The thyroid gland sits in the middle of the neck on either side of the trachea. Malignancies arise from the thyroid cells and form four types of cancers. These include papillary, follicular anaplastic and medullary carcinoma. The least malignant, the papillary carcinoma, accounts for over 80 percent of all thyroid cancers. Follicular cell cancers of the thyroid grow slowly, but may rapidly spread to the lungs and bones. Anaplastic tumors are highly malignant. They occur with increasing frequency with age, and are rare in younger people. Women are more commonly afflicted.
Causes of Thyroid Cancer
The cause of thyroid cancer is unknown. Exposure to radiation in the neck, radioactive fallout leads to an increased risk of developing thyroid cancer. Familial medullary carcinoma is often associated with tumors of the adrenal glands, pheochromocytoma. They may also be associated with hyperplasia or enlargement of the parathyroid glands. There appears also to be a hereditary link to some degree for some people who develop papillary or follicular cell carcinoma of the thyroid.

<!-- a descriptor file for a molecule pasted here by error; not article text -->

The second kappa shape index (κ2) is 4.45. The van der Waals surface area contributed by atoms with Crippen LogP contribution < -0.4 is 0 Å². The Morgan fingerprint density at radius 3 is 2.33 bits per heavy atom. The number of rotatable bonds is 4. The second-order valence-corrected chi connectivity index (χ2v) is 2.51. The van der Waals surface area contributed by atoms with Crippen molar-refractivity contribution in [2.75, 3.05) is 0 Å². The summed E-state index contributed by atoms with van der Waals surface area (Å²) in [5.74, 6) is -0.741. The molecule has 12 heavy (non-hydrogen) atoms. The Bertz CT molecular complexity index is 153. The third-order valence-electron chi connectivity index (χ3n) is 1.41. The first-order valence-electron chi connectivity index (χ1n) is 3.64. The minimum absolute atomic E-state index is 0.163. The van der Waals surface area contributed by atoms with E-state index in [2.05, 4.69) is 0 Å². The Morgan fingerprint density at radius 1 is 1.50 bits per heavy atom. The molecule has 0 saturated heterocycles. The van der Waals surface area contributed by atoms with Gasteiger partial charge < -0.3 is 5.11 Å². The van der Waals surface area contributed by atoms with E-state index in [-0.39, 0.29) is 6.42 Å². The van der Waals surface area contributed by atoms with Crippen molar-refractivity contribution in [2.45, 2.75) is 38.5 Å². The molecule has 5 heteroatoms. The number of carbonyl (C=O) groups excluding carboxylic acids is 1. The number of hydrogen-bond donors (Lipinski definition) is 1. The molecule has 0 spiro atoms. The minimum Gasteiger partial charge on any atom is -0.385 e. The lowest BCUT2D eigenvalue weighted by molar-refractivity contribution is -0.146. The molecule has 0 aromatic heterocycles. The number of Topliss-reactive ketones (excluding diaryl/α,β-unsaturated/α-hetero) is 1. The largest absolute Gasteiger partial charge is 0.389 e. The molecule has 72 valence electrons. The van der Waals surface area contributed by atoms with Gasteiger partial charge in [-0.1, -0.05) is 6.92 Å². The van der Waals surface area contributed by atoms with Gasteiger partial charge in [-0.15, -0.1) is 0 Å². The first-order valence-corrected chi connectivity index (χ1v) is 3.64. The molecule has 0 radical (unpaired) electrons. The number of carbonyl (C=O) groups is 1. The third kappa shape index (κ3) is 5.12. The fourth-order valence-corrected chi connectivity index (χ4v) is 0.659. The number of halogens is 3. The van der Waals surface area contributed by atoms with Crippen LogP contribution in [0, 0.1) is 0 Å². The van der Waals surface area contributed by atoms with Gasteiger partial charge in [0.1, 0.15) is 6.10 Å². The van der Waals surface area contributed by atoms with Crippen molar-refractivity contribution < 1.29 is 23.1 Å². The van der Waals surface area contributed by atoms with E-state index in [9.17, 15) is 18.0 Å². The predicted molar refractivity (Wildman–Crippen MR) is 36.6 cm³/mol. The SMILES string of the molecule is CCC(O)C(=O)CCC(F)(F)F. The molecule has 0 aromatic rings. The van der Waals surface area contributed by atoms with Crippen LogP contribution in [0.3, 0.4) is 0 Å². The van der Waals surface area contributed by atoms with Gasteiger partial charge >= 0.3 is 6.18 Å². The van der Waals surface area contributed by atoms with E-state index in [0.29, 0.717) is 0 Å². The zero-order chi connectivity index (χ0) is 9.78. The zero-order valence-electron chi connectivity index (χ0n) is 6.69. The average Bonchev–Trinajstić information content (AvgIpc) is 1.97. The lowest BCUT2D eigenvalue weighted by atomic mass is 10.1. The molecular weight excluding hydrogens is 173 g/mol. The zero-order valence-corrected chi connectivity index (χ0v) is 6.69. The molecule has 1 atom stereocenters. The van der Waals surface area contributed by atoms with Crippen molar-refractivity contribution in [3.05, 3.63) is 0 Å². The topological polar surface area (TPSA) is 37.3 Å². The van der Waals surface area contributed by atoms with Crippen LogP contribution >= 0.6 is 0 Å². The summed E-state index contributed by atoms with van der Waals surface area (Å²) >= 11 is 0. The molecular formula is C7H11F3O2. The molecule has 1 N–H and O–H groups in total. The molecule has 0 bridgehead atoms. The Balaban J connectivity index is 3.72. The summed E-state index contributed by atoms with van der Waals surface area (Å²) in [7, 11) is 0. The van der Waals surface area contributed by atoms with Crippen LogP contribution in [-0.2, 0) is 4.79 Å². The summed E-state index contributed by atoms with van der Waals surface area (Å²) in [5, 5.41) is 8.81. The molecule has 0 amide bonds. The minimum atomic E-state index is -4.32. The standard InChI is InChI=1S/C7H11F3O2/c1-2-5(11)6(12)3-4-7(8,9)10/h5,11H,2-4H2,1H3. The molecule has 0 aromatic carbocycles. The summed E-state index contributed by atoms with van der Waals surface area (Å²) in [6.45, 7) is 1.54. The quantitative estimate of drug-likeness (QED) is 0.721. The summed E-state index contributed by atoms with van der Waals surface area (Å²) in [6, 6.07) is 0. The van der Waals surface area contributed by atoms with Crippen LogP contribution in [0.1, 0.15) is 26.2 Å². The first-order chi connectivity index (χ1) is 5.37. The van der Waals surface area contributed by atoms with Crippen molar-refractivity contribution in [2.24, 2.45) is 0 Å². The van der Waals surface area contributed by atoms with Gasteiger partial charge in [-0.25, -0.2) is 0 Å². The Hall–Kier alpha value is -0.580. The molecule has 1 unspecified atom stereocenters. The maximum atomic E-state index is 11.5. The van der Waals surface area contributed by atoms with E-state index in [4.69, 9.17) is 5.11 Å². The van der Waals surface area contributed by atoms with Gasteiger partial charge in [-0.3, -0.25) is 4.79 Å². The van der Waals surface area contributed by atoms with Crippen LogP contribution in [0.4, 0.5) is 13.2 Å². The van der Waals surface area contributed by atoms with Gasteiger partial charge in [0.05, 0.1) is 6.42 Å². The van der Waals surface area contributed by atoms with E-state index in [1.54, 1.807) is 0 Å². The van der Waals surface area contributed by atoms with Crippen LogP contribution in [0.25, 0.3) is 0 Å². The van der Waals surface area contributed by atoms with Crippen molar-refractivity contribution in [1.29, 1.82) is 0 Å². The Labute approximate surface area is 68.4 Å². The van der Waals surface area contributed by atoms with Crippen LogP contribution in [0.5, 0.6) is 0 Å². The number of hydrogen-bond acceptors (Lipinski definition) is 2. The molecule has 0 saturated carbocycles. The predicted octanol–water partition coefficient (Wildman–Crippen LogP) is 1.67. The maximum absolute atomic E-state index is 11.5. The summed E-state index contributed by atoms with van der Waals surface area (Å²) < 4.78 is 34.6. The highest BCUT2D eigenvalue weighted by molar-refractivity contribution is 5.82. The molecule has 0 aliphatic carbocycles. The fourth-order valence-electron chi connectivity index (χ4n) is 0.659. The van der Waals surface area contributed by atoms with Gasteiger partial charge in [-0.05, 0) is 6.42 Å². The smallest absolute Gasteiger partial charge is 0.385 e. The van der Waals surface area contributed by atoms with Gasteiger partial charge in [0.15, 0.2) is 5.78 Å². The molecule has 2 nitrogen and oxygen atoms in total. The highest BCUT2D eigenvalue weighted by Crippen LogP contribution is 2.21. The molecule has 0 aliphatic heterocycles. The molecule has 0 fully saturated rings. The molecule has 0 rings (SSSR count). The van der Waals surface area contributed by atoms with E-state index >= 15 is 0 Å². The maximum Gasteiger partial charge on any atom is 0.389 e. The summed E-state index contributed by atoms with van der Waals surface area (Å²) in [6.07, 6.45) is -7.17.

Signs and Symptoms of Thyroid Cancer
The primary symptoms of thyroid cancer is a firm numb in the front of the neck. Usually the lump is painless. Individuals may go on to complain about difficulties swallowing and hoarseness. They may develop a cough which at times may be bloody. If the tumor has spread to the bones, unexplained fractures may occur. Some forms of the tumor, such as medullary carcinoma, may produce diarrhea. Occasionally, thyroid cancer can produce flushing, or temporary reddening of the skin.
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Medical Content Last Updated on 07/12/2008
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